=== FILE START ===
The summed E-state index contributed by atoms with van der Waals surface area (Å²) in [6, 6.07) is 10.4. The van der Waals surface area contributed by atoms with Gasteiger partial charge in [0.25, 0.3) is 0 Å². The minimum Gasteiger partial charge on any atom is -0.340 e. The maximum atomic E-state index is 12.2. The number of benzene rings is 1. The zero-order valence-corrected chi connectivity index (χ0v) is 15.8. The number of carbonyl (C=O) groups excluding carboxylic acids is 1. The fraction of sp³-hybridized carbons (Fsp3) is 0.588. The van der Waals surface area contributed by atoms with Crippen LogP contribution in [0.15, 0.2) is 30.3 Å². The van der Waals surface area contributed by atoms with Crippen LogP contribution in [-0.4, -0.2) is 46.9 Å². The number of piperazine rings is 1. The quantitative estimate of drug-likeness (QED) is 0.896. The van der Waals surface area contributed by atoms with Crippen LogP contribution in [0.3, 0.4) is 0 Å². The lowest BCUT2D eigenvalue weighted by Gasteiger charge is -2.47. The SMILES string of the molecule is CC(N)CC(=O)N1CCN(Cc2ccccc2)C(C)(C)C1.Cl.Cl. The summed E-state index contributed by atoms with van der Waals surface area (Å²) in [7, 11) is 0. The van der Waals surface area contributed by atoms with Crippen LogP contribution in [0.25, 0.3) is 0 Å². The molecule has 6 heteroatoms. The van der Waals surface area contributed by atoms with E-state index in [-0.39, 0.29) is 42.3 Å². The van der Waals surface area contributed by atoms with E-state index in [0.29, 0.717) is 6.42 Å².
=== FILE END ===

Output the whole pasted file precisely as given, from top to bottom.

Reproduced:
The summed E-state index contributed by atoms with van der Waals surface area (Å²) in [6, 6.07) is 10.4. The van der Waals surface area contributed by atoms with Gasteiger partial charge in [0.25, 0.3) is 0 Å². The minimum Gasteiger partial charge on any atom is -0.340 e. The maximum atomic E-state index is 12.2. The number of benzene rings is 1. The zero-order valence-corrected chi connectivity index (χ0v) is 15.8. The number of carbonyl (C=O) groups excluding carboxylic acids is 1. The fraction of sp³-hybridized carbons (Fsp3) is 0.588. The van der Waals surface area contributed by atoms with Crippen LogP contribution in [0.15, 0.2) is 30.3 Å². The van der Waals surface area contributed by atoms with Crippen LogP contribution in [-0.4, -0.2) is 46.9 Å². The number of piperazine rings is 1. The quantitative estimate of drug-likeness (QED) is 0.896. The van der Waals surface area contributed by atoms with Crippen LogP contribution in [0.3, 0.4) is 0 Å². The lowest BCUT2D eigenvalue weighted by Gasteiger charge is -2.47. The SMILES string of the molecule is CC(N)CC(=O)N1CCN(Cc2ccccc2)C(C)(C)C1.Cl.Cl. The summed E-state index contributed by atoms with van der Waals surface area (Å²) in [7, 11) is 0. The van der Waals surface area contributed by atoms with Crippen LogP contribution in [0.25, 0.3) is 0 Å². The molecule has 6 heteroatoms. The van der Waals surface area contributed by atoms with E-state index in [-0.39, 0.29) is 42.3 Å². The van der Waals surface area contributed by atoms with E-state index in [0.29, 0.717) is 6.42 Å².